7. 7. Henry VI of England Henry was the only child and heir of King Henry V of England. He was born on 6 December 1421 at Windsor, and succeeded to the throne at the age of nine months as King of England on 31 August 1422 when his father died, thus making him the youngest person ever to succeed to the English throne. Two months later, on 21 October 1422, he became King of France upon his grandfather Charles VI's death in agreement with the Treaty of Troyes in 1420. On 28 September 1423, the nobles swore loyalty to Henry VI. They summoned Parliament in the King's name and established a regency council until the King should come of age. One of Henry V's surviving brothers, John, Duke of Bedford, was appointed senior regent of the realm and was in charge of the ongoing war in France. During Bedford's absence, the government of England was headed by Henry V's other surviving brother, Humphrey, Duke of Gloucester, who was appointed Protector and Defender of the Realm. His duties were limited to keeping the peace and summoning Parliament. Henry was soon crowned King of England at Westminster Abbey on 6 November 1429,followed by his own coronation as King of France at Notre Dame de Paris on 16 December 1431, although it was not until a month before his sixteenth birthday on 13 November 1437 that he obtained some measure of independent authority.He finally assumed full royal powers when he came of age.
  8. 8. Coronation as King of France Henry, shy and pious, averse to deceit and bloodshed, immediately allowed his court to be dominated by a few noble favourites who clashed on the matter of the French war. After the death of Henry V, England had lost momentum in the Hundred Years' War, while, beginning with Joan of Arc's military victories, the Valois gained ground. The young king came to favour a policy of peace in France.
  9. 9. Cardinal Beaufort and the Earl of Suffolk persuaded the king that the best way of pursuing peace with France was through a marriage with Margaret of Anjou. Henry agreed, especially when he heard reports of Margaret's stunning beauty, and sent Suffolk to negotiate with Charles, who agreed to the marriage on condition that he would not have to provide the customary dowry and instead would receive the lands of Maine and Anjou from the English. These conditions were agreed to in the Treaty of Tours.The marriage took place on 23 April 1445, one month after Margaret's 15th birthday. Henry, who was more interested in religion and learning than military matters, was not a successful king. He had reigned since he was only a few months old and his actions had been controlled by regents. When he married Margaret, his mental condition was already unstable and by the time their only son, Edward of Westminster, was born on 13 October 1453, he had suffered a complete breakdown. Rumours were rife that he was incapable of fathering a child and that the new Prince of Wales was the result of an adulterous liaison. Although Margaret was aggressively partisan and had a volatile temperament,she shared her husband's love of learning by dint of her cultured upbringing and gave her patronage to the founding of Queens' College at Cambridge University.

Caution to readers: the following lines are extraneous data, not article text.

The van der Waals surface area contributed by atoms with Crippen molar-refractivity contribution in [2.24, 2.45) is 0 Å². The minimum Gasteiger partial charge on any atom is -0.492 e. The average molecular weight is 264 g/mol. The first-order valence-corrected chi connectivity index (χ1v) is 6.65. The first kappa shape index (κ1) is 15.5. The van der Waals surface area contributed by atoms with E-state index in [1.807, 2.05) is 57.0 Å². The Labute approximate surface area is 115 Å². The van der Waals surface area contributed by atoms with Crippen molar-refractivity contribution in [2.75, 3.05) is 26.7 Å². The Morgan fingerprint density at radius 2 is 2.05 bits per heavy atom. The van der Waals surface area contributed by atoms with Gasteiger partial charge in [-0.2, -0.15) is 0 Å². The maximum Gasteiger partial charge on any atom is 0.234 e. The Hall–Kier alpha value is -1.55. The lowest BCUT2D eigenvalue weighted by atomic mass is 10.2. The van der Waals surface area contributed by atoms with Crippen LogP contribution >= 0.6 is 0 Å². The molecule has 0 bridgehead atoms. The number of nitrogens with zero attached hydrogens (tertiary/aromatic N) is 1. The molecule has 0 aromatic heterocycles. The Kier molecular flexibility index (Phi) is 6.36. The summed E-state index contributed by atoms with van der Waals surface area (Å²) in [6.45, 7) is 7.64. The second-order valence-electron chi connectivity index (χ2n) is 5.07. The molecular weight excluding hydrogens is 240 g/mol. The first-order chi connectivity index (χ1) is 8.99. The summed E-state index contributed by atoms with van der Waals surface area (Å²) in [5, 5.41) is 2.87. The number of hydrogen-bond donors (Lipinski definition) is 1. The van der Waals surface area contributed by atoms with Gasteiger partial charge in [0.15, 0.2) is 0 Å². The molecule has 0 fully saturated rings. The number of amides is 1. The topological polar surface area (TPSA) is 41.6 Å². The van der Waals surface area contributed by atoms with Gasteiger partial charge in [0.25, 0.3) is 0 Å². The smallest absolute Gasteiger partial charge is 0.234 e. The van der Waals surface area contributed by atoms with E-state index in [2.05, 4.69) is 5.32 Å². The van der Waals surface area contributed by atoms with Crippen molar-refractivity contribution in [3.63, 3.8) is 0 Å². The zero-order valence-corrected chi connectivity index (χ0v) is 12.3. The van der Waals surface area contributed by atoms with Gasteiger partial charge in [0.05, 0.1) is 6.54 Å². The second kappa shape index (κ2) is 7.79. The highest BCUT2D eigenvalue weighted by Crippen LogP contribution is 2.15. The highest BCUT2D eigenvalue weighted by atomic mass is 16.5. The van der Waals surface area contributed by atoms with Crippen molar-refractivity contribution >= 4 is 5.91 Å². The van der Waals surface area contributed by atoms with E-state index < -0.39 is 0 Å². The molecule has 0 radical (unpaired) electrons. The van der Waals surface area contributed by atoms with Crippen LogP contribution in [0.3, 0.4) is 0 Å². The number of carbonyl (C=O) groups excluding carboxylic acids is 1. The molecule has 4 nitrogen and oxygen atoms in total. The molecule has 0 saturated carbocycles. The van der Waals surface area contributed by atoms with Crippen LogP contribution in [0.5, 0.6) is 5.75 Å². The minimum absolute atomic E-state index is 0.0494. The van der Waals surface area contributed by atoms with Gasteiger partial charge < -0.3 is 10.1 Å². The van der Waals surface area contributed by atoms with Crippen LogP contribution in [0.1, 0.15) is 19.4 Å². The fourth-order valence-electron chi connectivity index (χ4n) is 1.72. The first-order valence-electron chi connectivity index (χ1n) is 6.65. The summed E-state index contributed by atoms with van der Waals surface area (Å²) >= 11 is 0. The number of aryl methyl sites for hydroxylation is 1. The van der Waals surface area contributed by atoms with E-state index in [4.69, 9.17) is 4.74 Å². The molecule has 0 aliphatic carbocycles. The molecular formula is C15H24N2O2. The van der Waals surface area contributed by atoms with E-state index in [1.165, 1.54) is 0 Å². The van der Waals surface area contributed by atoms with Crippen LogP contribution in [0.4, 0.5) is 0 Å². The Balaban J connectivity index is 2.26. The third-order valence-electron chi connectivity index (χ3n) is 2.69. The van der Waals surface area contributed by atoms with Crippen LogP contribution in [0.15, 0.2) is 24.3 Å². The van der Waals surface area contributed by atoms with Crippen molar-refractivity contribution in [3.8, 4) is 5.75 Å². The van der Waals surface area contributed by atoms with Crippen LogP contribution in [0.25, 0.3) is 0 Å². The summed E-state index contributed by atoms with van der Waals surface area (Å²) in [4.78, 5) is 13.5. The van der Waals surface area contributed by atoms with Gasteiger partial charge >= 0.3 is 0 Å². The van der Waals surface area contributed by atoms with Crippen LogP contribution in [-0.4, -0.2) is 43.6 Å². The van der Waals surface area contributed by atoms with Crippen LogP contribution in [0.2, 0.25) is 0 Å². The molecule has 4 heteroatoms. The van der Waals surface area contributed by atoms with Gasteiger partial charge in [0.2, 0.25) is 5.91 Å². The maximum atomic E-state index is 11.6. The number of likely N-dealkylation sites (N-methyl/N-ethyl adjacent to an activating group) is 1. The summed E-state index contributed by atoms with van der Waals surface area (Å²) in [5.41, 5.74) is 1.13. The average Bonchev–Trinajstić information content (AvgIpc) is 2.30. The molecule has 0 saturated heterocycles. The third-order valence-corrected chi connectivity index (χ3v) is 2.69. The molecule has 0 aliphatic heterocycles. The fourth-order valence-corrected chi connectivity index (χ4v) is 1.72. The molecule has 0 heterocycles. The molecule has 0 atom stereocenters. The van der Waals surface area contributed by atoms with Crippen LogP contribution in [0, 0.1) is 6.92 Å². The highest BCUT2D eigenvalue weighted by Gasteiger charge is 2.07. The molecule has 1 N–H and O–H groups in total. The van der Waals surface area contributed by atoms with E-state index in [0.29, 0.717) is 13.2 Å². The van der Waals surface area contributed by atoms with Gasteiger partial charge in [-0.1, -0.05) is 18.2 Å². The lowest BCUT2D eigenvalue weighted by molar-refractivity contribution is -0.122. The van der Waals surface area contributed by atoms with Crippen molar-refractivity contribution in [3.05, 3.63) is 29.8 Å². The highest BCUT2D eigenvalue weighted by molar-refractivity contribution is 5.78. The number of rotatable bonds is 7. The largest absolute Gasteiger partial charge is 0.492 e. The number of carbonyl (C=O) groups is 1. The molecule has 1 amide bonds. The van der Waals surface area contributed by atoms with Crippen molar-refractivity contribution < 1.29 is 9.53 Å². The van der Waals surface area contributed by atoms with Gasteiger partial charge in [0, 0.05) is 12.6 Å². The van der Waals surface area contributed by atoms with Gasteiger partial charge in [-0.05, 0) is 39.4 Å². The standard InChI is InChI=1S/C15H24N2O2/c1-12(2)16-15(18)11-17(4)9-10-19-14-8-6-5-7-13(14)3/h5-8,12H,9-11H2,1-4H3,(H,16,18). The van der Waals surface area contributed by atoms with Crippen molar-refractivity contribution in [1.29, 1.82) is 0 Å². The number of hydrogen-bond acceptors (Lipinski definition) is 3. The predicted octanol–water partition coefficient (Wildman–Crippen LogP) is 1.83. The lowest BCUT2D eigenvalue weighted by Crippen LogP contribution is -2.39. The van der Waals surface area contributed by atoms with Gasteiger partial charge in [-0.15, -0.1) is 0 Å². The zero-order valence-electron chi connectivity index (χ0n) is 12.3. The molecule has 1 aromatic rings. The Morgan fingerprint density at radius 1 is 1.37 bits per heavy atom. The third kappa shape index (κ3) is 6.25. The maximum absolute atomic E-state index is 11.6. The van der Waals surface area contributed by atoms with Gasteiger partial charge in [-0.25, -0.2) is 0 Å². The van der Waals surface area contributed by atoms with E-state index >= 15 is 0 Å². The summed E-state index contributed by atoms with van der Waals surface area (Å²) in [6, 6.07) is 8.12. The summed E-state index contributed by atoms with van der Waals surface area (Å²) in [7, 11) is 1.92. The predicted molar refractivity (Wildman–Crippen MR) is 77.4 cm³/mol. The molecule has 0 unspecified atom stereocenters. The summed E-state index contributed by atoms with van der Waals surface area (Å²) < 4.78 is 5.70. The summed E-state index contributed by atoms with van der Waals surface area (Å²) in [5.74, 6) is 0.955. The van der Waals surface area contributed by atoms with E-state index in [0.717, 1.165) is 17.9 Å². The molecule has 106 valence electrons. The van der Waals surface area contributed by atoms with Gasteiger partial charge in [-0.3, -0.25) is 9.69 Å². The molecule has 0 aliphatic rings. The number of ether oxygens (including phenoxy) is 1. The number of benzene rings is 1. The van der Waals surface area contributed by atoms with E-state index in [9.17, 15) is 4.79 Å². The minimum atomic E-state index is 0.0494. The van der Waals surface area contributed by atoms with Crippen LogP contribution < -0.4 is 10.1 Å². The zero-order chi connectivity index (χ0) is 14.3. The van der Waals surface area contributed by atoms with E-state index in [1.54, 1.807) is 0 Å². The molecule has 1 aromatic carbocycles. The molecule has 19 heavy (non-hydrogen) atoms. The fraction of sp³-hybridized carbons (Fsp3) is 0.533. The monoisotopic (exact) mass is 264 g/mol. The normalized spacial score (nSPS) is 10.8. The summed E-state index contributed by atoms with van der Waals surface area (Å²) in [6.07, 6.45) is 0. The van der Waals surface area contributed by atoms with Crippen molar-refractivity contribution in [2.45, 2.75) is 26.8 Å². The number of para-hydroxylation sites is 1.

10. 10. Wars of the Roses (first part) On Christmas Day 1454, King Henry regained his senses. Disaffected nobles who had grown in power during Henry's reign took matters into their own hands by backing the claims of the rival House of York, first to the Regency, and then to the throne itself. After a violent struggle between the houses of Lancaster and York, Henry was deposed and imprisoned on 4 March 1461 by his cousin, Edward of York, who became king, as Edward IV. By this point, Henry was suffering such a bout of madness that he was apparently laughing and singing while the Second Battle of St Albans raged, which secured his release. But Edward was still able to take the throne, though he failed to capture Henry and his queen, who fled to Scotland. During the first period of Edward IV's reign, Lancastrian resistance continued mainly under the leadership of Queen Margaret and the few nobles still loyal to her in the northern counties of England and Wales. Henry, who had been safely hidden by Lancastrian allies in Scotland, Northumberland and Yorkshire was captured by King Edward in 1465 and subsequently held captive in the Tower of London. Queen Margaret, exiled in Scotland and later in France, was determined to win back the throne on behalf of her husband and son. By herself, there was little she could do. However, eventually Edward IV had a falling-out with two of his main supporters. At the urging of King Louis XI of France they formed a secret alliance with Margaret. After marrying his daughter to Henry and Margaret's son, Edward of Westminster, Warwick returned to England, defeated the Yorkists in battle, and restored Henry VI to the throne on 30 October 1470. However, by this time, years in hiding followed by years in captivity had taken their toll on Henry. Henry's return to the throne lasted less than six months. Warwick soon overreached himself by declaring war on Burgundy, whose ruler responded by giving Edward IV the assistance he needed to win back his throne by force. He won a decisive victory at the Battle of Tewkesbury on 4 May 1471, where Henry's son Edward was killed. Henry was imprisoned in the Tower of London, where he died during the night of 21/22 May 1471. In all likelihood, Henry's opponents had kept him alive up to this point rather than leave the Lancasters with a far more formidable leader in Henry's son Edward. According to the Historie of the arrivall of Edward IV, an official chronicle favourable to Edward, Henry died of melancholy on hearing news of the Battle of Tewkesbury and his son's death.It is widely suspected, however, that Edward IV, who was re-crowned the morning following Henry's death, had in fact ordered his murder.
  11. 11. The marriage of King Henry VI and Margaret of Anjou Margaret of Anjou
  12. 12. The end.